Today’s satellites are intricate, multifaceted creations, and they continue to include vital hand-made components. To ensure the electronic hardware for space missions that’s made with a human touch adheres to stringent standards, a series of ESA-approved schools train and certify top solderers.
“Soldering is an essential skill to assemble devices onto printed circuit boards (PCBs),” according to the ESA, and they are “the source of their host machine’s capabilities and intelligence.”
One satellite could contain numerous PCBs, and unlike other technology like smartphones, satellites must continue functioning for multiple years in space without failure.
“It’s a different scenario from mass-produced terrestrial PCBs, where a badly soldered board or an assembly that does not function as it should can just be thrown away. A single custom-made PCB might be worth tens of thousands of Euros and maybe have taken a year to make, so the onus is on operators and inspectors to modify the assembly—bearing in mind at the same time that too much reworking can also reduce an assembly’s lifetime reliability,” Soldering Instructor Brett Smith of ASTA Technology, explains.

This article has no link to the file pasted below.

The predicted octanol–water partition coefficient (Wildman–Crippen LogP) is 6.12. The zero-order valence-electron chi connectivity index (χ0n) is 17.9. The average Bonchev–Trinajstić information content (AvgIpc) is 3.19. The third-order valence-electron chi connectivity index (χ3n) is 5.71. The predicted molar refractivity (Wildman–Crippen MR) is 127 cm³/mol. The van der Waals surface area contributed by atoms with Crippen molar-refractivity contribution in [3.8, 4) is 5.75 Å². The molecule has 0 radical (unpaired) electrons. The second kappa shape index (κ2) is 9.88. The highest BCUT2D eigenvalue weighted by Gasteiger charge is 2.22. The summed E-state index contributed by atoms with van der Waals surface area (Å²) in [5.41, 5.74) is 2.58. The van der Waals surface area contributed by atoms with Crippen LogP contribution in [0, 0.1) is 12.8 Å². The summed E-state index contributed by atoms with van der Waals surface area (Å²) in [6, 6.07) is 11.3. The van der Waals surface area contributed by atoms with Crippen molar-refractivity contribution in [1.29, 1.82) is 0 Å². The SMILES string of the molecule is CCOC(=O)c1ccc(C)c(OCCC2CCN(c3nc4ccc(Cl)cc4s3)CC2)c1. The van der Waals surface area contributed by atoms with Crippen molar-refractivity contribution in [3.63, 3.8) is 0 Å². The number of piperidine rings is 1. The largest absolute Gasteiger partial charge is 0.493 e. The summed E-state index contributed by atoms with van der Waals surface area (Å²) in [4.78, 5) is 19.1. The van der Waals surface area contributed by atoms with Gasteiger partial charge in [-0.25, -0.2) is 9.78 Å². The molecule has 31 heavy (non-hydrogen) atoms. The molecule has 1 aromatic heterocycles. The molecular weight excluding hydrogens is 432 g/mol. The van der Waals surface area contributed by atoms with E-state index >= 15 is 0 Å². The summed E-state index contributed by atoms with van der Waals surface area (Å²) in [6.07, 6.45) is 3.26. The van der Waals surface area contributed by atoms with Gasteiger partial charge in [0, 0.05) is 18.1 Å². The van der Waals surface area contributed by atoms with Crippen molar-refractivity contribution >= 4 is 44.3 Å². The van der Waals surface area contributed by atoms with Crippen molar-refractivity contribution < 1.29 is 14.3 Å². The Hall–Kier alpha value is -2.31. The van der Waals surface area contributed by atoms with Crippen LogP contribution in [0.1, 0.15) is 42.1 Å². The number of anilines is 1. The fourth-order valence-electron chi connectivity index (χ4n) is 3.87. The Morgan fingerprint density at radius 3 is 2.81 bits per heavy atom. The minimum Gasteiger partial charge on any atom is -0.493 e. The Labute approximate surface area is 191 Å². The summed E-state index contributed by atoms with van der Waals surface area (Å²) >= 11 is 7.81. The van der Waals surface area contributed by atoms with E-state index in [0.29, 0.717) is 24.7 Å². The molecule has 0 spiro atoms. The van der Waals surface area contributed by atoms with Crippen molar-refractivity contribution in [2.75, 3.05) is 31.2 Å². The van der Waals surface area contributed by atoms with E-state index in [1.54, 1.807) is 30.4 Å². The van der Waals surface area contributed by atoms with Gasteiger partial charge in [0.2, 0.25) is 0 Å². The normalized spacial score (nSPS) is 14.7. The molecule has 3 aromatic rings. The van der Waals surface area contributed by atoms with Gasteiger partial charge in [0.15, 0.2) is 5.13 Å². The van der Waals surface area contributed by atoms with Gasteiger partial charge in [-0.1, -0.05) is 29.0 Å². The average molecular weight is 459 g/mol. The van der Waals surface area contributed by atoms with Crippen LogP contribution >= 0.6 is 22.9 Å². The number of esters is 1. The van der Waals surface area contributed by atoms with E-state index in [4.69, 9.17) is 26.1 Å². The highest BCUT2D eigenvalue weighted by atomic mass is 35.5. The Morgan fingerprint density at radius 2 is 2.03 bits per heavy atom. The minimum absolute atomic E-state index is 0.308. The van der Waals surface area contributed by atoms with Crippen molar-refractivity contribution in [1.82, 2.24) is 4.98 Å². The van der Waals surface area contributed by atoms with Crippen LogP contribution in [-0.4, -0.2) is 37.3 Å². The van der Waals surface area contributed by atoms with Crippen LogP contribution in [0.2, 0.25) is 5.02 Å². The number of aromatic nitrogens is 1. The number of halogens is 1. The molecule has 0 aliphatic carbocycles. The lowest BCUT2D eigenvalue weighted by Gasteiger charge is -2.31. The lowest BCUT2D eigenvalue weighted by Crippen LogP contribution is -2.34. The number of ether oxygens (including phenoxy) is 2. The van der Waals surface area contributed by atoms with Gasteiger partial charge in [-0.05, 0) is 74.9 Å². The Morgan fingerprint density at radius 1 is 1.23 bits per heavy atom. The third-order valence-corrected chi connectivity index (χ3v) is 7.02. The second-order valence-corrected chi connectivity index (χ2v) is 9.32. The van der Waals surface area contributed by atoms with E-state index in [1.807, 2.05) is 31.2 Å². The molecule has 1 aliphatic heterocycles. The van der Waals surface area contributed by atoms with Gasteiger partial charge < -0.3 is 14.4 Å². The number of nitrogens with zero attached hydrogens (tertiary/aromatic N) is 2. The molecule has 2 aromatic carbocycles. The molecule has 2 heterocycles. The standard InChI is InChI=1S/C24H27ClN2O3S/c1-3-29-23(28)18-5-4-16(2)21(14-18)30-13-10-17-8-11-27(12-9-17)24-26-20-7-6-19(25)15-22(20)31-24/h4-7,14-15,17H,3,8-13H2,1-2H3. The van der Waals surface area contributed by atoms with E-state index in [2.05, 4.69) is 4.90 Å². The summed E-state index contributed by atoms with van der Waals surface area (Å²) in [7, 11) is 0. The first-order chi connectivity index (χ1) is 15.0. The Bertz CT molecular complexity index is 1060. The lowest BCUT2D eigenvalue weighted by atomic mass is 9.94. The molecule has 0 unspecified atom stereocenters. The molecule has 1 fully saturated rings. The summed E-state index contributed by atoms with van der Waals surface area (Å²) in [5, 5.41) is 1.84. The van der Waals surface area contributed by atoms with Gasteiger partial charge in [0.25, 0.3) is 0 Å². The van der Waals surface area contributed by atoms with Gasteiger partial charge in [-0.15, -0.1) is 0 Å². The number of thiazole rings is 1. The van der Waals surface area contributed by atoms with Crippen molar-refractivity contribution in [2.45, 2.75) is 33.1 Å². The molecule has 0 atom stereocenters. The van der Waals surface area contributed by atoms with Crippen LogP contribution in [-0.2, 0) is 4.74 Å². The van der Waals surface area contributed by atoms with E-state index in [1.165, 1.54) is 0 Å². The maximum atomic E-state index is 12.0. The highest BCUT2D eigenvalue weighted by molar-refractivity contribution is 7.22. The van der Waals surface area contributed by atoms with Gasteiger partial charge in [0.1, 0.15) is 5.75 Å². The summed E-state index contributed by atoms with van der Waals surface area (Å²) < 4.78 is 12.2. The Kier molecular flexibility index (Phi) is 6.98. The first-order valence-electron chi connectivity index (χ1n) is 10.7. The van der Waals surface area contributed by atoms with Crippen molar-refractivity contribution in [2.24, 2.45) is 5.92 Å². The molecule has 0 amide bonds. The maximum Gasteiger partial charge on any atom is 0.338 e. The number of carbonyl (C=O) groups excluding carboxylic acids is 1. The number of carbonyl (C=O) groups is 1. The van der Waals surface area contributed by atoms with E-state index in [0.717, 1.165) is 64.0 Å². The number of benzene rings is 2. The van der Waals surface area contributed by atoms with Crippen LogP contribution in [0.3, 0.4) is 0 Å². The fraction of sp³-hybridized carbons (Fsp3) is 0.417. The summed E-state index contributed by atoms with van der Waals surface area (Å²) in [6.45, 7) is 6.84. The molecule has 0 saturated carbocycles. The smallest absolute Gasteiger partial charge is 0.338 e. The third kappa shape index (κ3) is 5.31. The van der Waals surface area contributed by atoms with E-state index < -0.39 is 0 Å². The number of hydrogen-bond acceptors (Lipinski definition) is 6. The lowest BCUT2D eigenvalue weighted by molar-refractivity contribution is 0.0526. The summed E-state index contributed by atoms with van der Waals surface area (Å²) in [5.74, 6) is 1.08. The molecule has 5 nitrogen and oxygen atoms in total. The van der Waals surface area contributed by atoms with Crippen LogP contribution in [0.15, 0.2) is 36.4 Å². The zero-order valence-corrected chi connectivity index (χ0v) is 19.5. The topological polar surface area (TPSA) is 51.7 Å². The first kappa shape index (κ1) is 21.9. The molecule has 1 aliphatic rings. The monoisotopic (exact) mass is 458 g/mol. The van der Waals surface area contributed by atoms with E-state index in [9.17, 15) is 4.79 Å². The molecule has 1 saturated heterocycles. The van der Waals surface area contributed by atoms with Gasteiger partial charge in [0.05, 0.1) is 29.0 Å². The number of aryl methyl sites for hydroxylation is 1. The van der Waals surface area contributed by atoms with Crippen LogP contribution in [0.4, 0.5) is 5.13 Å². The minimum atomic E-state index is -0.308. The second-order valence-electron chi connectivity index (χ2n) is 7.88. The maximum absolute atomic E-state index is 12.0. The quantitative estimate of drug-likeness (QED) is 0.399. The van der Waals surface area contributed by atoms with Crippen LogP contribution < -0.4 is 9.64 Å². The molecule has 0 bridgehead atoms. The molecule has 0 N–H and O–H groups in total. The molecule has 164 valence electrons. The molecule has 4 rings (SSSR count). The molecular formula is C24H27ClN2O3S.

Since soldering work for space missions differs from soldering for terrestrial applications, the process is much more rigorous.
“It takes place inside an environmentally controlled cleanroom—the particle count permitted within it depends on the sensitivity of the products being assembled. You wear an electrostatic discharge bracelet and other ‘ESD’ safe clothing, gloves, hair nets and in some cases beard guards—preventing static and debris from your own body doing damage or contaminating the equipment,” Smith says.
Flight hardware must be kept away from paper instructions, since microscopic fibers are damaging contaminants. Smith continues to say that since this is high-level precision work, solderers use a microscope ranging from four to 40 times magnification.
Thomas Rohr, heading ESA’s Materials and Processes section, explains why so much caution is used for soldering for space applications, “There is the violent vibration of launch, mechanical shock of launcher separation followed by the weightlessness, vacuum, and temperature extremes of Earth’s orbit—space is a place where it is possible to be hot and cold at the same time. Plus there is the dimension of time: our missions must go on operating reliably for years on end. We have to engineer accordingly.”
The electronics industry is more reliant on machine-based soldering, according to the ESA, but human soldering is still needed for production needs and precision fixes. According to the agency, “the human hand and eye are still superior to machinery.”
More than a thousand individuals enroll in the soldering schools located all across Europe, and other countries such as Argentina, Malaysia, and the U.S.
Filed Under: Aerospace + defense